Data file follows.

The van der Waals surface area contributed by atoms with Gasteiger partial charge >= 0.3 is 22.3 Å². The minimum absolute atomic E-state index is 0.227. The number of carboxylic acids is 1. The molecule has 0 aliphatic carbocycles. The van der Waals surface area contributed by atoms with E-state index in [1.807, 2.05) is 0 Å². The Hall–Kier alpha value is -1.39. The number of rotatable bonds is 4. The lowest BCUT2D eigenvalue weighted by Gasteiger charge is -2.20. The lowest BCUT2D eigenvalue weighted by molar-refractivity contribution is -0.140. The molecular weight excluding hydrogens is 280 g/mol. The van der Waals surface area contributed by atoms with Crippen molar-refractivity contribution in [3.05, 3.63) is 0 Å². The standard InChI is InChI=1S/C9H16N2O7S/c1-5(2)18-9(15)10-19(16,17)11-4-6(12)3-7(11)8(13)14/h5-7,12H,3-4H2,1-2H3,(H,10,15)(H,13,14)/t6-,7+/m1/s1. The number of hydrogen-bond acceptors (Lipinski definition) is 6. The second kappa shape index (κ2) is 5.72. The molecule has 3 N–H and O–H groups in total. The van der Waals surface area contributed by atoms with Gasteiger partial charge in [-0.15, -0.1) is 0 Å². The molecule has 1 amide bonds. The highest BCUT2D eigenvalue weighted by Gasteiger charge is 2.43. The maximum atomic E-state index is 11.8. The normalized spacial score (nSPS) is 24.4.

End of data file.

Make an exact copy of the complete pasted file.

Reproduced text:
The van der Waals surface area contributed by atoms with Gasteiger partial charge >= 0.3 is 22.3 Å². The minimum absolute atomic E-state index is 0.227. The number of carboxylic acids is 1. The molecule has 0 aliphatic carbocycles. The van der Waals surface area contributed by atoms with E-state index in [1.807, 2.05) is 0 Å². The Hall–Kier alpha value is -1.39. The number of rotatable bonds is 4. The lowest BCUT2D eigenvalue weighted by Gasteiger charge is -2.20. The lowest BCUT2D eigenvalue weighted by molar-refractivity contribution is -0.140. The molecular weight excluding hydrogens is 280 g/mol. The van der Waals surface area contributed by atoms with Crippen molar-refractivity contribution in [3.05, 3.63) is 0 Å². The standard InChI is InChI=1S/C9H16N2O7S/c1-5(2)18-9(15)10-19(16,17)11-4-6(12)3-7(11)8(13)14/h5-7,12H,3-4H2,1-2H3,(H,10,15)(H,13,14)/t6-,7+/m1/s1. The number of hydrogen-bond acceptors (Lipinski definition) is 6. The second kappa shape index (κ2) is 5.72. The molecule has 3 N–H and O–H groups in total. The van der Waals surface area contributed by atoms with Gasteiger partial charge in [-0.15, -0.1) is 0 Å². The molecule has 1 amide bonds. The highest BCUT2D eigenvalue weighted by Gasteiger charge is 2.43. The maximum atomic E-state index is 11.8. The normalized spacial score (nSPS) is 24.4.